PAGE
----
Here’s a review I wrote for a now-defunct national print magazine back in 2007. The disc is still available if you search hard enough, and it’s worth your time. The band all but disappeared after this release — their second — and that was that.
The album’s opening couplet “Oh if you kill or steal or lie / you’ll go to L.A. when you die” might be a tipoff that Lift is headed for smart-aleck territory. In fact the lyrics sketch out situations and character studies, but the emphasis isn’t so much on irony or humor. If Ben Folds had a Missouri drawl and was influenced more by Billy Joel than Burt Bacharach, he might sound like Randy Wooten.
Missouri native Wooten wears his own influences on his sleeve; there’s no arguing with his eclectic taste. “Blue Horizons” conjures The Band. “Nadine” brings to mind Harry Nillsson and Randy Newman. “New Disguise” evokes peak-period Elton John.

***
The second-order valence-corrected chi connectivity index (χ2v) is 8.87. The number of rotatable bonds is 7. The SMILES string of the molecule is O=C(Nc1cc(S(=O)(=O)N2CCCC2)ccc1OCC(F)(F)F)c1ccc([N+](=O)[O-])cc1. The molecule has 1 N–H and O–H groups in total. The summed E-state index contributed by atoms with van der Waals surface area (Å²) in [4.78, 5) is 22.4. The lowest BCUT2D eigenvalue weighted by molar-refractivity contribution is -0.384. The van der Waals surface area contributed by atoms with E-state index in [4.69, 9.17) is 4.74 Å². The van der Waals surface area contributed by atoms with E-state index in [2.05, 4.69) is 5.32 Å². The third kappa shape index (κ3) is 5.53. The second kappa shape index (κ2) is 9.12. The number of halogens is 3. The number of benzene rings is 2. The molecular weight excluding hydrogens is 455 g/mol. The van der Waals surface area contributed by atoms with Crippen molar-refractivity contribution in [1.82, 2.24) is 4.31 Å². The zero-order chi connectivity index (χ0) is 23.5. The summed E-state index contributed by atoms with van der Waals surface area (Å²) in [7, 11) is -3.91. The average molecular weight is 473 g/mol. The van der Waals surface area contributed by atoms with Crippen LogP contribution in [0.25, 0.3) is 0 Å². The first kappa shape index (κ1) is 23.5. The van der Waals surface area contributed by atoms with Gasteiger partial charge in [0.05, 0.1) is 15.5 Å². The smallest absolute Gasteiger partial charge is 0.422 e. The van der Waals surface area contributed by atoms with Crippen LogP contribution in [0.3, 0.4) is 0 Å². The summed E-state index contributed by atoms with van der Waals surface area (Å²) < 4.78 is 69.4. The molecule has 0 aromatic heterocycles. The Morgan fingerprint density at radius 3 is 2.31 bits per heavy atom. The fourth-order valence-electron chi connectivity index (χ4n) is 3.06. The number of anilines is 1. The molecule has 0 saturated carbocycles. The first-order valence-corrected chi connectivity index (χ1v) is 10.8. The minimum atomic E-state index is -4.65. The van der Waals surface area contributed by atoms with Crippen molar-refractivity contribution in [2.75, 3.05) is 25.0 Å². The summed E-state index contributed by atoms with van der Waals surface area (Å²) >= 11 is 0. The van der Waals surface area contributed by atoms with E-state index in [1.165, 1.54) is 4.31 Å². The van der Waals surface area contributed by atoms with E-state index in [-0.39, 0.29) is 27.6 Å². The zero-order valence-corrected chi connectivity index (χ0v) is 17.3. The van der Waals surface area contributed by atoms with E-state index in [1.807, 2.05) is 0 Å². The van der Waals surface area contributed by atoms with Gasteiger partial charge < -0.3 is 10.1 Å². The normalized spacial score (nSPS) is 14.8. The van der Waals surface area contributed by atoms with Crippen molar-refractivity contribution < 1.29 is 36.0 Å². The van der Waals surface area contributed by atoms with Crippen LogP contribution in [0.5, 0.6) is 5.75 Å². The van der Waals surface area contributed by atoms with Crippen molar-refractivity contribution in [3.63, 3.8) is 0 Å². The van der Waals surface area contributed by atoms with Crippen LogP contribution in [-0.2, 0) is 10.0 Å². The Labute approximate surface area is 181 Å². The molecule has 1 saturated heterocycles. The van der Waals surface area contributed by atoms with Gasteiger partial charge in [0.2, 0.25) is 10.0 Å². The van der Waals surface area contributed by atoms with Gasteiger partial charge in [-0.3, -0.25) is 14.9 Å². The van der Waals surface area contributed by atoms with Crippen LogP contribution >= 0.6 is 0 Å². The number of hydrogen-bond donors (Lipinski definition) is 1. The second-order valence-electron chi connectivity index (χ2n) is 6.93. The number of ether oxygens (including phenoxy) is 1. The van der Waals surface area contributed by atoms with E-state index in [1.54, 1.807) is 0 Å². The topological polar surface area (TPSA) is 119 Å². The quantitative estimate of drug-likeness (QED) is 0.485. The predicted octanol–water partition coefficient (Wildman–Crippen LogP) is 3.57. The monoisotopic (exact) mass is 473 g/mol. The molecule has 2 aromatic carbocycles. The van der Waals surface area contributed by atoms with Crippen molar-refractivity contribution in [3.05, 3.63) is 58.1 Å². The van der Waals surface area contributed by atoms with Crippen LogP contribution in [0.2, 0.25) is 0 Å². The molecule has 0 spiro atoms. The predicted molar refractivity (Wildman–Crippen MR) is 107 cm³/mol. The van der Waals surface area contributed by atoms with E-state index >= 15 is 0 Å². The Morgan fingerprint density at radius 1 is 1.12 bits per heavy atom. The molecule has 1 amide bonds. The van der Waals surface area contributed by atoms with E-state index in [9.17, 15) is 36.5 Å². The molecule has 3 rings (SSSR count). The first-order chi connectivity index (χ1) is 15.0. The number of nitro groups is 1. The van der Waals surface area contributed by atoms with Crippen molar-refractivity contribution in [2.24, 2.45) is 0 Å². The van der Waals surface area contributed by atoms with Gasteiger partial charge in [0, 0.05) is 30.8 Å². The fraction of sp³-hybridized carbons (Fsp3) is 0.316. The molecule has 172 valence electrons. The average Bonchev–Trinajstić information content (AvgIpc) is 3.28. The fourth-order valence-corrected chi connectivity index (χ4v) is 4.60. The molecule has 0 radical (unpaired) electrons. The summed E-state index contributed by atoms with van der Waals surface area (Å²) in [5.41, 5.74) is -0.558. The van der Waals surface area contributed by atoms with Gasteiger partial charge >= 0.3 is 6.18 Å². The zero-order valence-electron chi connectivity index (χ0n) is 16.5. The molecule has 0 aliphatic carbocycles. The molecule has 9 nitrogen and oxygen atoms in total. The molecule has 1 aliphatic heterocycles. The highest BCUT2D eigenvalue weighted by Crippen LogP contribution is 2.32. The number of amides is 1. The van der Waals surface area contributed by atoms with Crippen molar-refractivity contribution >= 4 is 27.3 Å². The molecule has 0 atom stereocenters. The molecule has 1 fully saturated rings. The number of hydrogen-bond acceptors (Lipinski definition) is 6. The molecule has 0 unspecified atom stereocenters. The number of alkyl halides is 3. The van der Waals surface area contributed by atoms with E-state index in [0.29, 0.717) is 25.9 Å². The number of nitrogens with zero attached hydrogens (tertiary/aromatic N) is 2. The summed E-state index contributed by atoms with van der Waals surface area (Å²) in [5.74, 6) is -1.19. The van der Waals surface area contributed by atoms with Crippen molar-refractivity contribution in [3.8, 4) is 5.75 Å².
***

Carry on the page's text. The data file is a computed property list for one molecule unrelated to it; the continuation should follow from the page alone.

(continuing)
The album features all sorts of ear candy, wrought forth from Mellotron, pedal steel, fiddle and more. “Under Starlight,” the album’s longest and best piece, with beautiful string arrangements straight off John Lennon‘s Imagine LP, feels like an perfect album closer…but it’s not the last track. That honor goes to “Cobblestones & Gin,” a song that channels (again) early 70s Elton, and sounds like a deep album cut.
The more upbeat numbers are sequenced toward the front of the album to draw the listener in, yet there’s not a weak cut on the disc. This is one of the better albums of its type; it’s on a par with the New Radicals‘ 1998 release and Owsley‘s 1999 debut, both remarkable albums that made nary a dent in the marketplace. They deserved better, as does the warm and wonderful Lift.
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